The All-Party Parliamentary Group on Energy Costs
Chair: Stephen Hepburn MP
Co-Chair: Lord Palmer
Vice-Chairs: Lord Deben, Peter Aldous MP, Julie Elliott MP, Peter Lilley MP, Phil Boswell MP, Lord Haworth.
The purpose of this Group is:
- to promote evidence-based discussion on all aspects of energy costs
- to inform energy policy decisions and public debate
- to enable communication between interested parties and relevant parliamentarians
We interpret this brief broadly, to include all aspects of costs to the domestic and business consumer, the taxpayer and the industry itself.
Please note that this is not an official website of the House of Commons or the House of Lords. It has not been approved by either House or its Committees. All-Party Groups are informal groups of members of both Houses with a common interest in particular issues. Any views expressed in these pages or in our reports are those of the Group. The Group seeks to influence the views of Parliament and of Government to better address these issues.
- the next meeting will be held in January 2019, date to be confirmed
Recent Previous Meetings
- Wednesday 14/11/18 – “Ofgem’s Plans for the Cap on Default Energy Tariffs” with Rob Salter-Church, Ofgem Director of Consumers and Markets
- 17/10/18 – “Onshore Wind: Prospects and Problems”, with Simon Devenport, Head of UK Onshore Wind, E.ON, and speakers from RenewableUK and Cornwall Insight.
- 05/09/18 – “Progress with the Clean Growth Strategy”, with Lord Deben, Chair of the Committee on Climate Change
- 16/05/18 – “The Prospects for Gas Storage” with Roddy Monroe, Independent Chair of the Gas Storage Operators Group; Nick Perry, Senior Advisor, Timera Energy; Will Webster, Energy Policy Manager, Oil and Gas UK
- 25/04/18 – “Is regulation of utility networks effective at controlling costs?” with Paul Bircham, Director of Strategy at Electricity North-West, Ofgem’s Senior Partner for Networks, Jonathan Brearley, and Jeremy Nicholson of the Energy Intensive Users Group.
- 18/03/18 – “The impact of Brexit on the UK Energy sector” with Gwyn Dolben, previously Head of European Affairs at Energy UK, Patrick Heren, writer and energy commentator, formerly of the Crown Commercial Service and ICIS Heren, and a speaker from the National Grid.
- 21/02/18 – “The future structure of the UK electricity market” with Laura Sandys, CEO, Challenging Ideas and Helm review panel member; Peter Atherton, Cornwall Insight; and Ro Quinn, Head of SO Strategy, National Grid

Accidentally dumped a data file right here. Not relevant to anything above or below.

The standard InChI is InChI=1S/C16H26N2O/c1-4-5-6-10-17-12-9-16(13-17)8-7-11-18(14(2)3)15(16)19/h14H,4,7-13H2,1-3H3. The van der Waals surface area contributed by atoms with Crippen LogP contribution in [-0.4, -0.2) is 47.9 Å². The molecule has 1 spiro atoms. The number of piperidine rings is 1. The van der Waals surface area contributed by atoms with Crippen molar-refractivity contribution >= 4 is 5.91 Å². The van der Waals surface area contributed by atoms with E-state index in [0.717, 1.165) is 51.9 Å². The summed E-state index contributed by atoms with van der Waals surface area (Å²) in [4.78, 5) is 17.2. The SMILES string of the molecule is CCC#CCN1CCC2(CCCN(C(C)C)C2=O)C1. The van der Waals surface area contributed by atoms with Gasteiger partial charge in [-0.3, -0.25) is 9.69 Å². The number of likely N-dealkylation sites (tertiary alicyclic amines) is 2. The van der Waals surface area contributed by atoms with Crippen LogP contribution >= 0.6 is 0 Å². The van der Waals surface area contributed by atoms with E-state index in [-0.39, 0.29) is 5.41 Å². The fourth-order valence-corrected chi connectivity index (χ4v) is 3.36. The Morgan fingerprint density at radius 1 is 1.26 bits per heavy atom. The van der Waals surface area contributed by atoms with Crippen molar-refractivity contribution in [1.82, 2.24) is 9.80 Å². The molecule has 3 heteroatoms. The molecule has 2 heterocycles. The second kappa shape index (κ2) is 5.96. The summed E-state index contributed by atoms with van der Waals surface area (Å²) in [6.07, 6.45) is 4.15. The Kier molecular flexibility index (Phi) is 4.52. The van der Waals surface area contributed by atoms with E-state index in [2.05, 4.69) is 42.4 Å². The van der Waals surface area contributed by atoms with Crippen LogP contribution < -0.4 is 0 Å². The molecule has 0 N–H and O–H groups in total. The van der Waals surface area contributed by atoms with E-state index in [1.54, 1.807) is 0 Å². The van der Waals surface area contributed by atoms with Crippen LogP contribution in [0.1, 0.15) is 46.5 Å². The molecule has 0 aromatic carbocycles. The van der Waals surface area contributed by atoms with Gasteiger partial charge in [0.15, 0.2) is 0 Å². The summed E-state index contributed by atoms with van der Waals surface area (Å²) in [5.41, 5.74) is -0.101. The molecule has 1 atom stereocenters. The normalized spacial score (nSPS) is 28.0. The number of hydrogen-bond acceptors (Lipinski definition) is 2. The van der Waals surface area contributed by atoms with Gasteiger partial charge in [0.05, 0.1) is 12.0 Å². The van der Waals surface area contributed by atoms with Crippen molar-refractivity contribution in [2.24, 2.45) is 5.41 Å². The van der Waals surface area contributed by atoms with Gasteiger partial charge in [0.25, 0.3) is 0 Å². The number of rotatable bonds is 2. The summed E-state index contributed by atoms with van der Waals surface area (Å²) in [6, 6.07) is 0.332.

- 16/01/18 – The prospects for Small Modular Reactors with Alan Woods, Director, Nuclear Strategy and Development, Rolls-Royce plc, and David Powell, Vice President, GE Hitachi, tbc
- 14/11/17 – Breakfast meeting at Rolls Royce, Buckingham Gate – Discussion about Small Modular Reactors
- 07/11/17 – Reponses to the Helm Review – with Lawrence Slade from Energy UK and Brian Tilley from E.ON
- 17/10/17 – ‘Is Ofgem right to rely on switching to protect customers?’ with John Penrose MP
For details of earlier meetings please go to the meeting notes page.
The aim of each Working Group is to produce a Report intended to assist policy-makers reach decisions on best evidence.
The Working Group report on the Wholesale Gas Market, published March 2015, is available here. We gratefully acknowledge the sponsorship of ICIS, Energy UK, Gas Forum, and Oil & Gas UK. The report is best summed up by our Chair, Lord Palmer: “This is the definitive guide to the British wholesale gas market. It is often discussed but seldom fully understood because the market is complex. This guide will be of great use to government, politicians and anybody who wants to comment knowledgeably on UK energy issues. The report shows the UK market to be the most competitive and transparent in Europe.”
The first of our Working Groups entitled `Smart metering: overcoming challenges’ published its report in July 2014. The terms of reference for the report were:
The UK government is committed to a mass roll-out of smart meters in Great Britain starting in late 2015 and ending in 2020. The programme is more ambitious than the minimum requirements of European Directives, and this ambition is justified by the perceived benefits of the programme. The present value cost of this programme is estimated at £10.9bn with expected savings of £17.1bn giving a Net Present Value of £6.2bn. The general provision of smart meters to 80% of households is required by three European Directives, provided that the costs are justified by the benefits. The roll-out requires changes to industry settlement systems and the codes that govern them, as well as systems used by energy suppliers and the installation of meters at customer premises. Other equipment and changes to consumer goods may also be required to get the full benefit from smart meters. In 2011 the Public Accounts Committee described the challenges associated with roll-out as huge. The purpose of the working group is to produce a report that will assist and guide policy-makers to respond to questions and take any necessary future decisions based on the best available evidence.
We also intend to launch WGs in due course on:
- The economics of wind
- The green deal: prospects for success
- Domestic costs: truth and fiction
- Business costs: UK competitiveness
- Other ideas welcome
To register as a supporter of the group please contact the secretariat at: firstname.lastname@example.org